Community Service Is More Than Just An Hour Requirement.
I have worked at a few schools now, and each has had its requirement for community service. In fact, I have been hard spent to find any modern school that does not have some sort of service/volunteer work/community involvement requirement. The nuance that Turning the Tide talks about is much more about the type of service than the quantity. The report talks at length about authentic experiences. Authentic is quite the word for service. It means that the student’s experience is actually meaningful to the student; that the student is gaining from the service, as well as giving.
At The MET, a Big Picture school in Rhode Island, and El Centro de Estudiantes, a school I helped found in Philadelphia, students engage in learning through internships — true authentic volunteer experiences that are embedded in their curricular norms. Big Picture’s work in reshaping school efforts is exactly what the report refers to. But, the truth is that many students simply do not have the opportunity to gain these types of experiences. Students, therefore, must take action outside of their schools and work to explore these experiences in whatever way they can.
Communities Need To Welcome Young People.
I have been working over the past few weeks with Seniors to secure internships to meet their graduation requirements. Some of the students I have worked with have legitimate skills that they could offer to a company as an intern (and potential future employee!). One talented young media artist I have worked with is going to be a great addition to whichever company she works for in the future. But the number of companies — large and small — that we have contacted for internship possibilities that have turned her down has been astounding. With her portfolio in hand, company after company have said no to her inquiries simply because she is a high schooler. Never mind that she is very talented and independent, and she is looking for a short-term, unpaid experience.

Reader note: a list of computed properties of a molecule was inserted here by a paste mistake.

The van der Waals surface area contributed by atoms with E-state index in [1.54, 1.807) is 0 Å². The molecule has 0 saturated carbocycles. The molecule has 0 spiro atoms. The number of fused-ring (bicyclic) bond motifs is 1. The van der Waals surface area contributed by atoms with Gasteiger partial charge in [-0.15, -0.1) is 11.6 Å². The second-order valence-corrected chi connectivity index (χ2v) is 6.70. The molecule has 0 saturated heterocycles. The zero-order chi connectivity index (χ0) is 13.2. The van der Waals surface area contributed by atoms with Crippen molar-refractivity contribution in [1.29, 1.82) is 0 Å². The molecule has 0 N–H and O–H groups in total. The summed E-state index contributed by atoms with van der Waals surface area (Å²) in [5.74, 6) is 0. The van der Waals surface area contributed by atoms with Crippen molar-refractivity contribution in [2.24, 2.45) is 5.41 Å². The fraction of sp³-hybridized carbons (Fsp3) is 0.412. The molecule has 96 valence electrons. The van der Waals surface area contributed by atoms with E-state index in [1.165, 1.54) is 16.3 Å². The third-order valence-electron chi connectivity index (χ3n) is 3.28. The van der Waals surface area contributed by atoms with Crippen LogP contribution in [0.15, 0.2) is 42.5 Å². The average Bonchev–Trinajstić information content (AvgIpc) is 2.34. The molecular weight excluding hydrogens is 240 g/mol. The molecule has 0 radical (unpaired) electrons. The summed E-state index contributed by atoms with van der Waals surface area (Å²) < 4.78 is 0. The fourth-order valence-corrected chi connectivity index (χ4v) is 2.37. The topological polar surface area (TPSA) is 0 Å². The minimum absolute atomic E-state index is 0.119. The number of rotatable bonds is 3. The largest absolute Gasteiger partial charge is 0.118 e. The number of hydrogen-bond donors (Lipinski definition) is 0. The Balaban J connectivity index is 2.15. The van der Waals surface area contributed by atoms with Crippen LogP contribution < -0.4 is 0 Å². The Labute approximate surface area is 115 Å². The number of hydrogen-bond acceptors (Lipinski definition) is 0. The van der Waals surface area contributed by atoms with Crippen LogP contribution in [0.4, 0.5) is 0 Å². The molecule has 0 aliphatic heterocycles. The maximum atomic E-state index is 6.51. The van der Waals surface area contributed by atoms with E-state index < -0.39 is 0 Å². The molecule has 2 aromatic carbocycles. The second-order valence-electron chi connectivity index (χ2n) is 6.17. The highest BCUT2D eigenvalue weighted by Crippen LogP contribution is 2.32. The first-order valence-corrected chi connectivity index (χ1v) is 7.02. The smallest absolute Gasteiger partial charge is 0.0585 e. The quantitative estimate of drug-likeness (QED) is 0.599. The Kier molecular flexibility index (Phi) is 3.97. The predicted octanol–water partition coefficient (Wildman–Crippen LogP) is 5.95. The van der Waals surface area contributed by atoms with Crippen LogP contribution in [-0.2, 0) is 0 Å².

For the proposals in Turning the Tide to come to fruition, communities in general must turn their tide to become more open and welcoming to young people trying to make a difference.
Students Should Unearth Their Values.
I ask my students often: What do you care about? I think this question catches them off-guard. They are unsure even what I mean. I get answers like: I care about my dog, I care about school, I care about my friends. These are great answers, and often what I expect from teenagers. But Turning the Tidesuggests something a bit more. The report encourages students to be able to articulate what they care about and why. It wants students to look in the mirror, dig deep, and unearth what motivates them to be and to do. The report does not point to a specific set of values that it is looking for, nor does it say that students need to fit a certain construct. Rather, it alludes to the fact that students should work on being self-actualized, reflecting on how their values are informing their involvement, actions, and character.
All considered Turning the Tide is a set of tall orders for teenagers, and a certain shift in ideology when it comes to considering college admissions. Moving away from the era of massing AP/IB coursework and perfect test scores will have its challenges, but discussion, actions, and coalition building will continue to help guide students toward their bright futures.